Kortney: I think artists just need to set up Google alerts, different Google alerts with their names and their work, so they know when someone is – cause people advertise everything through social media. Nia: Yeah. I’m going to go home and do that right now [laughter] Kortney: Yeah. You got to search for your name, and you know, that sounds very egotistical, but it’s not when you’re an independent artist and you want to know who’s using your work, and also, maybe perhaps charging to use your work, making money off using work that you are not making money from. Nia: The listeners can’t see me shaking my head right now. [laughter] That’s so frustrating. Kortney: But yeah, best practice is just be careful what you say. Be diplomatic. Try to be diplomatic online. I’m always trying to be diplomatic. And some people have pushed my buttons online, where I’ve come off as being not very diplomatic, and I’ve been embarrassed by that because I want to craft a public persona of diplomacy, and not someone who’s ready to chop your head off and come at you. We live in a call-out culture, I hate that, I hate that everyone just wants to call somebody out. [laughter] You know, people are just waiting to call somebody out, and they’re waiting to do it through social media. I’m so over it. Nia: It’s really interesting, because it’s such a big part of social justice culture, too. And having gone to school for ethnic studies, I know how to pick apart anything. But now that I’ve graduated, and I’m trying to be a creator of culture instead of just a critique-r of culture, you realize how much harder it is to make something that you yourself would not want to critique, than to just tear everybody else’s shit down. Do you think that’s made you more gracious towards other artists, or more, sort of forgiving? Kortney: Mmm-hmm. Yeah. I don’t like to attack people and their work or their point of view, unless it’s really explicitly problematic and fucked up and racist and transphobic and all these other things and it’s making a negative impact and I feel like it’s an obligation to call somebody out, but if it’s somebody’s little essay that I disagree with, whatever, their little theory. [Nia laughs.] I don’t want to diminish anybody’s work. But, you know, if it’s somebody’s work that doesn’t make a strong impact on my life, why would I sit there and call them out for it, you know? [laughter] I think a lot of people do it to make a name for themselves – you know “I’m going to attack such-and-such’s work, cause you know, then people are going to see that I’m attacking their work and it’s going to bring some kind of credibility to me” and it’s like no – it’s going to make you look really negative. But some people like that, too. People, I think, thrive off of negativity – Nia: There’s some professional haters. Kortney: – and conflict and drama. So I think it works for some people. Nia: Do you have any thoughts about social media and your web presence and your blog, sort of, what the ideal balance is between public and private, in terms of, – as an independent artist, you are your own brand, right? And so, how much – I think there’s, I’m trying to work through the thought right now sort of a – so, I quit social media altogether for a while. And then, to become a social media intern at [unknown] I had to have a Facebook account and a twitter account, and so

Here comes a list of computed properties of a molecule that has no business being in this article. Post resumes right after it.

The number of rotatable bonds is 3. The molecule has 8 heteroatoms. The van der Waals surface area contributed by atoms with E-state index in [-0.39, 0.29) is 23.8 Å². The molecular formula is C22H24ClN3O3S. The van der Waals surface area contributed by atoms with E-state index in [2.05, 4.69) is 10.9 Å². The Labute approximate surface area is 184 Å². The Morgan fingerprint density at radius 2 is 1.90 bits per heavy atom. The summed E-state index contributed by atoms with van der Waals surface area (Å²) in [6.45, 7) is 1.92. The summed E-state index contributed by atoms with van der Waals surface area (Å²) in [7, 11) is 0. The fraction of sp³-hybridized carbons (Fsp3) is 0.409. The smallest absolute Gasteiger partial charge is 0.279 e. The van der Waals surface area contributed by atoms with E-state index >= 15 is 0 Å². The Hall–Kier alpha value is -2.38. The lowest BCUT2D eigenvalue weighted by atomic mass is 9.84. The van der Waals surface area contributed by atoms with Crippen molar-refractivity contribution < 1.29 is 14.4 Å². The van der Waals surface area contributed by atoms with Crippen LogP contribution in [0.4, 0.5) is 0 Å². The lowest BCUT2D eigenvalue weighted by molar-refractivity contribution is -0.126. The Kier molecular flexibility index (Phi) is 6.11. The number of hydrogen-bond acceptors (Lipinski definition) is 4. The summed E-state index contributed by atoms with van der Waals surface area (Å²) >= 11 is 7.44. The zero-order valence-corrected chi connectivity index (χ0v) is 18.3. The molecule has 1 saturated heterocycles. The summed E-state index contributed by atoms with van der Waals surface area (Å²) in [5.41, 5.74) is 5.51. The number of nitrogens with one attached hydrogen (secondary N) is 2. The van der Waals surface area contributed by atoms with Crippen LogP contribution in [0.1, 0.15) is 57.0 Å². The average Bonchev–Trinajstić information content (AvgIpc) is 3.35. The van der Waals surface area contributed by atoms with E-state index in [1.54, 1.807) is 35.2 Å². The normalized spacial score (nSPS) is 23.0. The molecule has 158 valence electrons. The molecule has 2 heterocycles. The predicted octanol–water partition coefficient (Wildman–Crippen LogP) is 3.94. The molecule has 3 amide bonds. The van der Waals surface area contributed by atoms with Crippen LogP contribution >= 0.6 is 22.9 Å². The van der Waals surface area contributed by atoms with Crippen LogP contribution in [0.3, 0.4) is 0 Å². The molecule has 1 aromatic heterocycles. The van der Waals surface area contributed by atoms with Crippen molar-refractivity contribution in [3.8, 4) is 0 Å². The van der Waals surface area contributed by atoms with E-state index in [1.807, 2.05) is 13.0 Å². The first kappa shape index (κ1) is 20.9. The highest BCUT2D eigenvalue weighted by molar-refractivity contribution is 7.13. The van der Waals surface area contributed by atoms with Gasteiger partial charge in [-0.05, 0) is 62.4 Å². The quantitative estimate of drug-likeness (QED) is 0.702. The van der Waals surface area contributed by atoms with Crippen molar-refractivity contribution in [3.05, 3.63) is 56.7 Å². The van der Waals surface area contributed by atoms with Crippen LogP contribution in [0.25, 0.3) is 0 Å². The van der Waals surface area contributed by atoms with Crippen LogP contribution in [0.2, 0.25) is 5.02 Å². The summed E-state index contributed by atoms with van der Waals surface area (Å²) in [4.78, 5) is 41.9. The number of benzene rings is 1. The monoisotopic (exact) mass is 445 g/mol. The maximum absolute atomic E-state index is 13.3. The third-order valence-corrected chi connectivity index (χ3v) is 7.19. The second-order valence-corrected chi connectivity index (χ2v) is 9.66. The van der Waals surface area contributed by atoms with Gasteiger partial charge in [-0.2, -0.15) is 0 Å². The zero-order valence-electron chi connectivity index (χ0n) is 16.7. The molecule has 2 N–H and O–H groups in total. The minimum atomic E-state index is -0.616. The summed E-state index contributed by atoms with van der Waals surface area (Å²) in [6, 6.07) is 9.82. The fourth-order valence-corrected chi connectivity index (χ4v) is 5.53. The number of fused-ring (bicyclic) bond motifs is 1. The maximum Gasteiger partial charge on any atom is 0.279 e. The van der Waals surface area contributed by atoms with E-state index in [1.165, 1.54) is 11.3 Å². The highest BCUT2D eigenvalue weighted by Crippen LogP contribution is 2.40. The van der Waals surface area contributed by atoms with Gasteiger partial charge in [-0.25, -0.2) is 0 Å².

I’ve kind of gone like off the deep end a little bit with all that stuff now, and at first I was like “I’m just going to use this for business, I’m just going to use this for work, I’m just going to use this to promote myself as an artist.” And for the most part, that’s what I do. But there’s kind of a thing of diminishing returns with that. You don’t want to spam people, like “Look at this! Look at this! Look at this!” like, you also have to – I think at the beginning I thought, like, “I am giving them something. I’m giving them my art,” as if I was bestowing this great gift upon them that they should be grateful for. But in reality, they don’t just want what you produce, they want you. And so how, I guess – I’m a really private person. It seems like, for you, living your life in public is part of your activism. How much of you do you give people, and how do you choose what to give? Kortney: Like I said, it’s funny because I’m very open and very candid, and I share a lot of things that I think may be helpful for someone in their journey, but I don’t put everything about my life. Like, if I’m having a relationship problem, I don’t share that. It’s nobody’s business but my own. Even though people might be interested – and I think a lot of people are interested in people’s personal relationships, but I’m not necessarily interested. So I do not want to give people that energy, too, and I also feel – yeah, so, relationships I never talk about. Everything that I talk about on social media is about my work, and my emotions that are related to work, and that’s about it. And I’m just very careful to not put very personal things online. I don’t want to give people, also, the ability to use that negatively against me. I don’t like to be a subject of any kind of gossip, so I feel like the less I reveal about myself, there’s just less for me to be talked about other than my work. And yeah, people just don’t need to know who I’m spending time with in terms of friendship or anything, because sometimes I hang out with people, and the first thing they’ll do is take a picture, and then they’ll Instagram it or something, and I’ll be like, “Okay, um… I didn’t know that everybody and their mom had to know that we had brunch together today.” [laughter] And that’s fine, you know, I think it’s silly sometimes, but some people, that’s what they do. I don’t necessarily do that because it becomes some sort of ammunition for people to use in ways that aren’t necessarily healthy or beneficial for me as a person. That’s how I think. Privacy is so important, [laughter] So I’m very particular about what I share.
This action might not be possible to undo. Are you sure you want to continue?
We've moved you to where you read on your other device.
Get the full title to continue reading from where you left off, or restart the preview.